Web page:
As the spiked eggnog becomes a distant memory in the rear-view mirror, it’s time for the King government to outline a pro-taxpayer agenda that can help cure your high-tax hangover.
Taxpayers were hammered last year with the highest inflation rates in decades and soaring living costs. The best way for the government to ring in the new year is to leave more money in taxpayers’ wallets, where it belongs.
Thanks to inflation, which damaged taxpayer purchasing power, most Islanders were forced to make do in 2022 with the equivalent of 11 months of the wages they earned in 2021.
A huge part of the inflation squeeze has been government. Governments have profited off of inflation as taxpayers felt the pinch.
Last year alone, the King government brought in $77 million more than it expected in sales tax revenue due to inflation. Sales tax is charged as a percentage of the final sale price of a good or service. When prices go up, so too does sales tax revenue.
To put that into perspective, with that much money, the King government could lower in the HST by two percentage points and leave $69 million more in taxpayers’ wallets. Government revenue would still be up by nearly $8 million, but Islanders would have more money to spend on gas, groceries and other essentials.
To pay for even more sales tax relief, King could eliminate corporate welfare handouts, which cost the province over $42.6 million in 2022.
Another key plank in the 2023 taxpayer agenda is eliminating bracket creep. Bracket creep occurs when governments don’t move tax brackets with inflation. That means inflation automatically pushes taxpayers into higher tax brackets even though they can’t actually afford to buy more.
The government of Prince Edward Island has been profiting off of bracket creep for years. A typical Prince Edward Island taxpayer earning $60,000 will pay an extra $139 because of bracket creep. Every province other than Prince Edward Island and Nova Scotia has ended this unfair tax practice and it’s time for Prince Edward Island to catch up.
Taxpayers also need to see action from the King government at the gas pumps. In Newfoundland and Labrador, Premier Andrew Furey cut the gas tax by seven cents per litre last June until at least March 31, 2023. The average Newfoundland and Labrador family will have saved up to $500 at the gas pumps. While King has done well in offering inflation relief payments to most taxpayers, more action is needed, as Islanders will be hammered by a carbon tax hike from Prime Minister Justin Trudeau in a few months.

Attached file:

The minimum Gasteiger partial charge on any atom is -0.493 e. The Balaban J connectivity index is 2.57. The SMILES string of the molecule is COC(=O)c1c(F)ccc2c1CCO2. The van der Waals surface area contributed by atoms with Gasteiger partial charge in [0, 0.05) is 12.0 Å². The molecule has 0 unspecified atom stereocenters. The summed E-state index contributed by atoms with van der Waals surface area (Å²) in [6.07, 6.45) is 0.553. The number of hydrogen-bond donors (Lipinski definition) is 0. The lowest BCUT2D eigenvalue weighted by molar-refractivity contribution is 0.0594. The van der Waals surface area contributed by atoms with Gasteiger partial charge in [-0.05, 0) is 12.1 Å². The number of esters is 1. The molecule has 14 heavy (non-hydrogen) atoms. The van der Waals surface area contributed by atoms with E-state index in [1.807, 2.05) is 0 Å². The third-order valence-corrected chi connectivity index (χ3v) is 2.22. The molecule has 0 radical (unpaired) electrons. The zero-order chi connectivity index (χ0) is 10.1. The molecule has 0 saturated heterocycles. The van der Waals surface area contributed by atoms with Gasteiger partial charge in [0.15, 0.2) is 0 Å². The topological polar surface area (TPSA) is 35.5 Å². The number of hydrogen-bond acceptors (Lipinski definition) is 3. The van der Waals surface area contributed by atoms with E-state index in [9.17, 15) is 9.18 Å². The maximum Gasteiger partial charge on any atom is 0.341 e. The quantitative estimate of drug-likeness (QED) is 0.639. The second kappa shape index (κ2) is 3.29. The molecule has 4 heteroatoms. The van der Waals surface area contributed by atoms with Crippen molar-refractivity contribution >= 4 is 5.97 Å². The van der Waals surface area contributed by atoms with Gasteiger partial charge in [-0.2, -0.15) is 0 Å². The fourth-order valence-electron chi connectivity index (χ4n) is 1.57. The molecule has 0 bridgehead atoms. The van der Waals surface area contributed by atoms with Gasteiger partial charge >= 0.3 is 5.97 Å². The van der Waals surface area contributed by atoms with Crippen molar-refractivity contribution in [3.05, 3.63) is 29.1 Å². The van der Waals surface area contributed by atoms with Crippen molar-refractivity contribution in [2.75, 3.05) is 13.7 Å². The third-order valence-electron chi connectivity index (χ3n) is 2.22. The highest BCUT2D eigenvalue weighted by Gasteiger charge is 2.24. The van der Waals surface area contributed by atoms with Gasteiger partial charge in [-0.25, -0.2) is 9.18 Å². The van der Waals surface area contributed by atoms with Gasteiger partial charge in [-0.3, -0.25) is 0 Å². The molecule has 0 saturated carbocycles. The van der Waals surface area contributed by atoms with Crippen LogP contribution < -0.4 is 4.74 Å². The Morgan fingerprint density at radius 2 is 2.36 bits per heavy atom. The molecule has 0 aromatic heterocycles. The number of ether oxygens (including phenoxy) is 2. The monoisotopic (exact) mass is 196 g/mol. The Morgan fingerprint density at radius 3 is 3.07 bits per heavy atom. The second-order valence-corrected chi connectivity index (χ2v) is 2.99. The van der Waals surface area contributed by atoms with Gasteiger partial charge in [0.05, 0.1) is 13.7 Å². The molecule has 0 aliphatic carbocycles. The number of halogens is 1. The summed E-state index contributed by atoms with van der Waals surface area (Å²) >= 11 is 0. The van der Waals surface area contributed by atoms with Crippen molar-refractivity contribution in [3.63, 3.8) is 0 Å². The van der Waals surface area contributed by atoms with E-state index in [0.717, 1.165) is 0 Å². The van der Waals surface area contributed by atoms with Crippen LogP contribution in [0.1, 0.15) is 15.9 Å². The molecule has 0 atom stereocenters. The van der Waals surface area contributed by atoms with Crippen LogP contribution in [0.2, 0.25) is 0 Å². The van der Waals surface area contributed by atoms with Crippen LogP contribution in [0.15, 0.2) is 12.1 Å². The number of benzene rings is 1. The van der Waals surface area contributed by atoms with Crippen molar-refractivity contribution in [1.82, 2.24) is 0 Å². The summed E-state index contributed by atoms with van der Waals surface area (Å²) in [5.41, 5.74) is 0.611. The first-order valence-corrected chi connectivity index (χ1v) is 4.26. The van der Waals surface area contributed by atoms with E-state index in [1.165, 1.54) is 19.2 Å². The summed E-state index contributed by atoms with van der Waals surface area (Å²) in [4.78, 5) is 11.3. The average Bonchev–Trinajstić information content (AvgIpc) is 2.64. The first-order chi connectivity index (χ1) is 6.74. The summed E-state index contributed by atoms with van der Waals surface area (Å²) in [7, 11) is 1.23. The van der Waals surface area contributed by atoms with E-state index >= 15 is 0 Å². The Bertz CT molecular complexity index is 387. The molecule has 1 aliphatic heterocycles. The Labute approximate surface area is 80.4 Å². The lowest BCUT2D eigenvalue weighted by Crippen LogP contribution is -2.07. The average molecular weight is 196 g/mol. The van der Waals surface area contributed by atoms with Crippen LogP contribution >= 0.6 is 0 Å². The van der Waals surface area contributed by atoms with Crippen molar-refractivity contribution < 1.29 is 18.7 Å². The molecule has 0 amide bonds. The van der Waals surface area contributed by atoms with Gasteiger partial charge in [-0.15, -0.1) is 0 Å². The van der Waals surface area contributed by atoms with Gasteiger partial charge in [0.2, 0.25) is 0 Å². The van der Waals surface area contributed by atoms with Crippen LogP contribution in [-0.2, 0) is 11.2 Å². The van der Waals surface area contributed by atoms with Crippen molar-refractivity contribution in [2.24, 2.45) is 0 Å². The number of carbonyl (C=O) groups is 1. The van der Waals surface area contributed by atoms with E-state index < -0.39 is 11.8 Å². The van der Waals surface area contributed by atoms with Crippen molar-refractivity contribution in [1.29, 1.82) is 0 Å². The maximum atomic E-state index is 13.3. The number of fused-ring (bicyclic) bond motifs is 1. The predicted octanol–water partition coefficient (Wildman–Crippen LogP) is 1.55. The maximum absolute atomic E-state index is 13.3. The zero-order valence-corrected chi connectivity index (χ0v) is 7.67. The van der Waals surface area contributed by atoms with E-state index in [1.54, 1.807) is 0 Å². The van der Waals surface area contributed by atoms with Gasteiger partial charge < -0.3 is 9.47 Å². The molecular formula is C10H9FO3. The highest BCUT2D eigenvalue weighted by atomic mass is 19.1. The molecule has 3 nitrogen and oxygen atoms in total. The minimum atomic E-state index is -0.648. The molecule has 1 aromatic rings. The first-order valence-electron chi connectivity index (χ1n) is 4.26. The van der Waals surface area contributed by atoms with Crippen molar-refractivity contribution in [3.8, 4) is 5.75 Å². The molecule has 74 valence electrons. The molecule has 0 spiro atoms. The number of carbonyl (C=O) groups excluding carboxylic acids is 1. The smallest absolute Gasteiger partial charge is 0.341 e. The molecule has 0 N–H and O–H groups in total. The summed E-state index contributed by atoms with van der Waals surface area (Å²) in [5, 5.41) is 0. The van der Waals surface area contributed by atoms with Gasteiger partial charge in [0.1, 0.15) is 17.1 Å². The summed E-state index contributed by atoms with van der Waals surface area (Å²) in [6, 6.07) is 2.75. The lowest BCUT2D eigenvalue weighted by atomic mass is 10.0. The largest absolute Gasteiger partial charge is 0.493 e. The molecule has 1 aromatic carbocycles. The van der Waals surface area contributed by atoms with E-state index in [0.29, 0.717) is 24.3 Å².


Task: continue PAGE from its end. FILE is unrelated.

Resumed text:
Finally, King needs to work on balancing the books. Last year, the government ran a surplus of $83.8 million, a major turnaround from the $26.5 million deficit King predicted the province would run just months earlier. Unfortunately, the government has given every indication that it plans to return to the red this year.
To help balance the books and improve the sustainability of the province’s finances over the long term, King should work to bring the salaries of government employees in line with their counterparts in the private sector. Doing so would save the province roughly $71 million a year, which could be reallocated to pressing taxpayer priorities like sales or income tax relief, health or education.
By cutting the sales tax, ending bracket creep, offering relief at the pumps and bringing government employee wages in line with the private sector, King can ensure that 2023 is a much friendlier year for taxpayers than the year that just finally came to a close.
As you may know, we're working hard to stop Prime Minister Trudeau's attempt to add a 2nd carbon tax upon Canadian taxpayers. If you are against this tax, would you take a moment today to read and consider signing the petition below?
When you do, your name will be added to the growing list of tens of thousands across our country who want to tell the government that we are opposed to these new taxes. Please take a moment to read the petition below and consider signing it today.
To Prime Minister Justin Trudeau:
The federal government is introducing new fuel standard regulations to require industry to reduce the carbon content of fossil fuels. If industry can’t meet the standard, they’ll have to pay Trudeau's second carbon tax. This tax will ultimately hit already struggling families and businesses.
It’s bad enough that taxpayers are already paying for one carbon tax. Canadians certainly can’t afford a second carbon tax.
We, the undersigned, call on Prime Minister Justin Trudeau to scrap plans for a second carbon tax.